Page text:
Some $250 million in technology hit Jupiter’s atmosphere at 2:04 p.m. Thursday, and all David Atkinson could do was rely on the watch on his wrist to get him through the next hour.
That was roughly the time it would take for a radio signal to travel half a billion miles from Jupiter to Earth.
Then the University of Idaho electrical engineering professor would know if the bulk of his professional life would bear fruit aboard the Galileo space probe.
“For that hour I was thinking, ‘2:10, 2:20, where is the probe now?”’ he recalled Thursday night.
Atkinson was waiting anxiously in a computer room crowded with researchers at the Jet Propulsion Laboratory in Pasadena, Calif., when a fellow scientist unceremoniously said, “There it is.”
It was a confirmation signal from the Galileo orbiter saying that, yes, the probe was transmitting data as it hurtled in a blaze of glory toward the planet.
“People were just ecstatic,” said Atkinson, 39. “… It was just wonderful. It was real exciting.”
And amazing. The project had suffered so many setbacks that it had come to be thought of as an unmanned Apollo 13. On top of that, the logistics of hitting the moving target of Jupiter and not disintegrating at the edge of its atmosphere made the probe the most expensive and daring dart in the history of the solar system.
“To be perfectly honest with you, the first thing I thought of when he said we’ve got it was, ‘My god, it really worked,”’ Atkinson said.
Atkinson, who earned his doctorate at Washington State University, is one of eight scientists with probe experiments that range from looking at the jovian atmosphere’s temperature, pressure and density to analyzing radio emissions in the planet’s radiation belts.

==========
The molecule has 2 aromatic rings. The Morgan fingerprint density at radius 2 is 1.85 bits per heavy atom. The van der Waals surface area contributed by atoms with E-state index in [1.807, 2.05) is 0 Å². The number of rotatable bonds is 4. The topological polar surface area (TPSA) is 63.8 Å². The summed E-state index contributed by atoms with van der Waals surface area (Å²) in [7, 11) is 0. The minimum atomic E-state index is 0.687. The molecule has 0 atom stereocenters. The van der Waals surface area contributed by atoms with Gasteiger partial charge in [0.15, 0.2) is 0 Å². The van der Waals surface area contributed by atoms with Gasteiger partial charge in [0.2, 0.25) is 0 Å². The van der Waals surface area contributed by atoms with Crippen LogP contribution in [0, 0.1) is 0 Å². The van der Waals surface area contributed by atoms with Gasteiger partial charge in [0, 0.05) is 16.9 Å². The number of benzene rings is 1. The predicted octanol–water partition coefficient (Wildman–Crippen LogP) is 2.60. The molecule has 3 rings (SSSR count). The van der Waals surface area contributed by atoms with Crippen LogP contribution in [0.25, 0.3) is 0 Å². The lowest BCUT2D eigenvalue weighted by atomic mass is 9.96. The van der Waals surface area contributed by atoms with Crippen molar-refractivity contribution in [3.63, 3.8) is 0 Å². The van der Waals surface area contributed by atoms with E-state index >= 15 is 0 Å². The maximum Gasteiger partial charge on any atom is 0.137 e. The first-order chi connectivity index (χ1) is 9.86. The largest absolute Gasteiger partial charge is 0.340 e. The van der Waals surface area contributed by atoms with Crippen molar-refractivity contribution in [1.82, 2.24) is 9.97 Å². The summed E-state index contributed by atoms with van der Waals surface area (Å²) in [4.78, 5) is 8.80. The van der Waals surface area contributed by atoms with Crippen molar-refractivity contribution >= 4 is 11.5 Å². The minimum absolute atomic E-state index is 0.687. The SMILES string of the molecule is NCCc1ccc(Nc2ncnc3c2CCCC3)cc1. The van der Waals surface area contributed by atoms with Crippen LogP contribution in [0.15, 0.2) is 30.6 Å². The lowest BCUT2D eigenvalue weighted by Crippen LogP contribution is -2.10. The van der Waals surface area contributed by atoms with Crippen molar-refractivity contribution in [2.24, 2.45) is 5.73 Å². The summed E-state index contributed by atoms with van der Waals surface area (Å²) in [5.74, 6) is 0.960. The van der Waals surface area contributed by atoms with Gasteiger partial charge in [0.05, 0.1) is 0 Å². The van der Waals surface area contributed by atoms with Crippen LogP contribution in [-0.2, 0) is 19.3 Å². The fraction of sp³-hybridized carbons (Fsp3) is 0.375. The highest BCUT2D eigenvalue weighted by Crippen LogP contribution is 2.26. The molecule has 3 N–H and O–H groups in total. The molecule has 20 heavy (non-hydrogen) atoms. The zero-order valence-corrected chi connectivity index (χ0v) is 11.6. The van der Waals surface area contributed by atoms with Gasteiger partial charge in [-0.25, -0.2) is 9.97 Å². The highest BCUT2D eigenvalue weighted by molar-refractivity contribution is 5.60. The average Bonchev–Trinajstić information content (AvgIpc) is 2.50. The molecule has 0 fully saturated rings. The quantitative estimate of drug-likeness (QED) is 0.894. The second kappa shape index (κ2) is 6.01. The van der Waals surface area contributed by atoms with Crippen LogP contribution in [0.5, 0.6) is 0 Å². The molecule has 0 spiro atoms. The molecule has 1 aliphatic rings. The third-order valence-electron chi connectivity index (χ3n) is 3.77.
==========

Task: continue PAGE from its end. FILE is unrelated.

Atkinson aims to determine the different wind speeds in the atmosphere by analyzing the rate at which radio signals changed while the probe was hurled crosswise during its descent.
The speeds are key to gauging the energy balance in the atmosphere - whether it comes from the sun or energy in the planet itself.
Atkinson said he expects Galileo’s tape recorder to send data from his experiment late Wednesday or early Thursday. In one or two weeks, he should know if the jovian winds are strong or weak beneath the planet’s cloud layer.
On Thursday, all he learned was the probe gathered data for at least the first 20 minutes of its 75-minute descent. For one day and years of planning, it was more than enough.
“That’s all the data we were expecting today,” he said. “That’s what we were waiting for - for 15 years in my case - and that’s what we got.”
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